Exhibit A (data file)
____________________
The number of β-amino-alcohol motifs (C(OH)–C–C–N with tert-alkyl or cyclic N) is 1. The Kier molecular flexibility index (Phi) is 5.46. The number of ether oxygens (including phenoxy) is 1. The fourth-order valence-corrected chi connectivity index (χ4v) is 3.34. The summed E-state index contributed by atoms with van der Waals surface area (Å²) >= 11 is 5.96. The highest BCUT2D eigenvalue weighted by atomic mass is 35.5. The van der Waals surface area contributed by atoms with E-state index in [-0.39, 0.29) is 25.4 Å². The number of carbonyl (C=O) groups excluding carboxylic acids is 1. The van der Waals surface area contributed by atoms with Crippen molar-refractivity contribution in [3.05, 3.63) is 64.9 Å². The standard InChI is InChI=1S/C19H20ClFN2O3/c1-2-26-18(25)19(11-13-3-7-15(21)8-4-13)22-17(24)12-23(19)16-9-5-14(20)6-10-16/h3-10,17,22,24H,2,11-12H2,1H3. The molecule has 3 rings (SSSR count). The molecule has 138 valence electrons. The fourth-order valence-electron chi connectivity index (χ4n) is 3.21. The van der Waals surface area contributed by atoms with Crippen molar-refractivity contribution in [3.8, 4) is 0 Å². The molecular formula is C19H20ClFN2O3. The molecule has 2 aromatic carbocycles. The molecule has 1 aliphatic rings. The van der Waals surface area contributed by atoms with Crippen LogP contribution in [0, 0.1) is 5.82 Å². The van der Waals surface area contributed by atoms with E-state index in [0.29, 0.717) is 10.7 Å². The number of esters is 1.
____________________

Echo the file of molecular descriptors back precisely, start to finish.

The number of β-amino-alcohol motifs (C(OH)–C–C–N with tert-alkyl or cyclic N) is 1. The Kier molecular flexibility index (Phi) is 5.46. The number of ether oxygens (including phenoxy) is 1. The fourth-order valence-corrected chi connectivity index (χ4v) is 3.34. The summed E-state index contributed by atoms with van der Waals surface area (Å²) >= 11 is 5.96. The highest BCUT2D eigenvalue weighted by atomic mass is 35.5. The van der Waals surface area contributed by atoms with E-state index in [-0.39, 0.29) is 25.4 Å². The number of carbonyl (C=O) groups excluding carboxylic acids is 1. The van der Waals surface area contributed by atoms with Crippen molar-refractivity contribution in [3.05, 3.63) is 64.9 Å². The standard InChI is InChI=1S/C19H20ClFN2O3/c1-2-26-18(25)19(11-13-3-7-15(21)8-4-13)22-17(24)12-23(19)16-9-5-14(20)6-10-16/h3-10,17,22,24H,2,11-12H2,1H3. The molecule has 3 rings (SSSR count). The molecule has 138 valence electrons. The fourth-order valence-electron chi connectivity index (χ4n) is 3.21. The van der Waals surface area contributed by atoms with Crippen molar-refractivity contribution in [3.8, 4) is 0 Å². The molecular formula is C19H20ClFN2O3. The molecule has 2 aromatic carbocycles. The molecule has 1 aliphatic rings. The van der Waals surface area contributed by atoms with Crippen LogP contribution in [0, 0.1) is 5.82 Å². The van der Waals surface area contributed by atoms with E-state index in [0.29, 0.717) is 10.7 Å². The number of esters is 1.